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BMW plays guessing game over details of US-built X4

on March 3 2014 | in Industry news, Latest news | by | with Comments Off

One minute it’s testing in the snow in Scandanavia, the next it will be on the road in New Zealand­ – that’s BMW’s quick turnaround on the X4, little brother to the X6.

The ‘sports activity vehicle’ will be unveiled in production form at the Geneva show this week and land here probably around July/August. As usual, BMW New Zealand will say only that the X4 is on its way, that pricing and specs will be known closer to its arrival.

The pictures here show the production vehicle, slightly disguised to hide some cosmetic changes made since the concept broke cover at the Shanghai show a few months ago.

The X4 might ape the style of the X6 but it borrows heavily from the X3 platform. Photographers from spy agency Automedia say they haven’t be able to view the interior but expect it to also borrow from the X3.

The X4 will initially be available with a choice of three engines, each one turbocharged and mated to an eight-speed gearbox: the 2.0-litre four-cylinder 28i, the 3.0-litre straight-six 35i, and the diesel 20d. It is not known what New Zealand will get. The bully is that the 28i and 20d will be rear-drive and the 35i all-wheel-drive.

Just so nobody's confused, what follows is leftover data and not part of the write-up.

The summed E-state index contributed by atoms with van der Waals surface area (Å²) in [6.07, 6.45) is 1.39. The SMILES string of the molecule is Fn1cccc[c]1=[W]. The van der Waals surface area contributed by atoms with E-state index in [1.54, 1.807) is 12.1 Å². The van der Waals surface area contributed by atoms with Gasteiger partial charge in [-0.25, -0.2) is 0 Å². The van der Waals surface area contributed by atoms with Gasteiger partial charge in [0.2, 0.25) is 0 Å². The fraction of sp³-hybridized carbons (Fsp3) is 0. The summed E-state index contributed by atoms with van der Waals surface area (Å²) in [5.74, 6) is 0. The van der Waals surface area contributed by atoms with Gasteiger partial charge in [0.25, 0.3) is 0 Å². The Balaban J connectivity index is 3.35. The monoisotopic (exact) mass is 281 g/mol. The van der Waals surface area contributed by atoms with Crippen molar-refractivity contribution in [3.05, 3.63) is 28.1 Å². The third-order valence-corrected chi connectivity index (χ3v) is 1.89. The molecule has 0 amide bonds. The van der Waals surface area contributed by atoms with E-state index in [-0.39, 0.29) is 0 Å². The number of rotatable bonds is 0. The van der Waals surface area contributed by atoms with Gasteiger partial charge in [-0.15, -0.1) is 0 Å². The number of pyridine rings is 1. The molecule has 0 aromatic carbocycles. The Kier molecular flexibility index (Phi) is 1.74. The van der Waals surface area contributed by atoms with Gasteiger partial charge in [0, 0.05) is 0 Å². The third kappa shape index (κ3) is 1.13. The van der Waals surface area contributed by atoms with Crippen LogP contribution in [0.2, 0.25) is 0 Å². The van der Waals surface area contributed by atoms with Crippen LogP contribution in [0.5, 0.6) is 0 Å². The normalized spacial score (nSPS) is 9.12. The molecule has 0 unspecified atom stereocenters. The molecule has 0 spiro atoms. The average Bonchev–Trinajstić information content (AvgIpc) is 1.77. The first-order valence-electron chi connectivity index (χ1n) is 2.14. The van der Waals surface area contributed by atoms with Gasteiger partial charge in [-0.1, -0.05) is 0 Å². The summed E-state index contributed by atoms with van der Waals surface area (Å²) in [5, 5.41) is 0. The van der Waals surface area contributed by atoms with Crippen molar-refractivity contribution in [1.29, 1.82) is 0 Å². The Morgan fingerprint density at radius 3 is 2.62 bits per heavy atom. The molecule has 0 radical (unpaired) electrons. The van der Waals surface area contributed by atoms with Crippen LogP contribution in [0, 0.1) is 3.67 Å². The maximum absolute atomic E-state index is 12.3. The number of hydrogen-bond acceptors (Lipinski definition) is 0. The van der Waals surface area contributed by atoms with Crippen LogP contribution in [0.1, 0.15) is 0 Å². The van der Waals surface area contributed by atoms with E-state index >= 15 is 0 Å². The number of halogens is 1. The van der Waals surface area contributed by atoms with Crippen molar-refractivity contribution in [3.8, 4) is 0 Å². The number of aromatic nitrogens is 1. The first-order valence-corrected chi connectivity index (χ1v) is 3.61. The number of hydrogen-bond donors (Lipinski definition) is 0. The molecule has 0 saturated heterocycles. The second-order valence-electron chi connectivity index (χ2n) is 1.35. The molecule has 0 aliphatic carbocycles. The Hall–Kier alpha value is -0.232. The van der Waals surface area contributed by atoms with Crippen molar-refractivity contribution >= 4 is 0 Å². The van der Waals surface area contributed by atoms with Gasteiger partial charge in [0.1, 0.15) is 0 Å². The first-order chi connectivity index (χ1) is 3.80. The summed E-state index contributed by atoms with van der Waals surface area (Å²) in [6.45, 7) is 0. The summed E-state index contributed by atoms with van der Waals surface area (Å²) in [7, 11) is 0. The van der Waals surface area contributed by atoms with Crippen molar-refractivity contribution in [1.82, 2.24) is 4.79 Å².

The X4 will, like the X6,  offer a high seating position, a premium interior, and a pile of assistance systems and electronic gadgets, but it won’t have the interior space of the X3.

It will be built at the carmaker’s US plant at Spartanburg, South Carolina, alongside the X3, X5 and X6.

Meanwhile, BMW plans to show off new lightweight wheels made of carbon fibre. It has also made hybrid wheels with alloy spokes and carbon-fibre rims. The wheels are a spin-off from carbon-fibre technologies developed during the i3 and i8 projects.

The carmaker’s next move is to convince European Union regulators that the wheels are strong enough for use in production vehicles. BMW’s lightweight construction manager Franz Storkenmaier said: “We save 25 per cent in weight compared to a forged alloy wheel with the hybrid wheel and another 10 per cent if it’s completely carbon.

“It’s the most important kind of weight because it’s unsprung mass and there are also rotating mass advantages.

“The carbon fibre wheels are very damage resistant. They’re actually more damage resistant to kerb hits than standard alloy wheels because the damage polishes out really easily.

“You can scratch it when you park and it’s better to polish out than aluminium. You can have the metal finish to it with the alloy hybrid, but it’s technically a better solution to go all the way and have a full carbon fibre wheel.”

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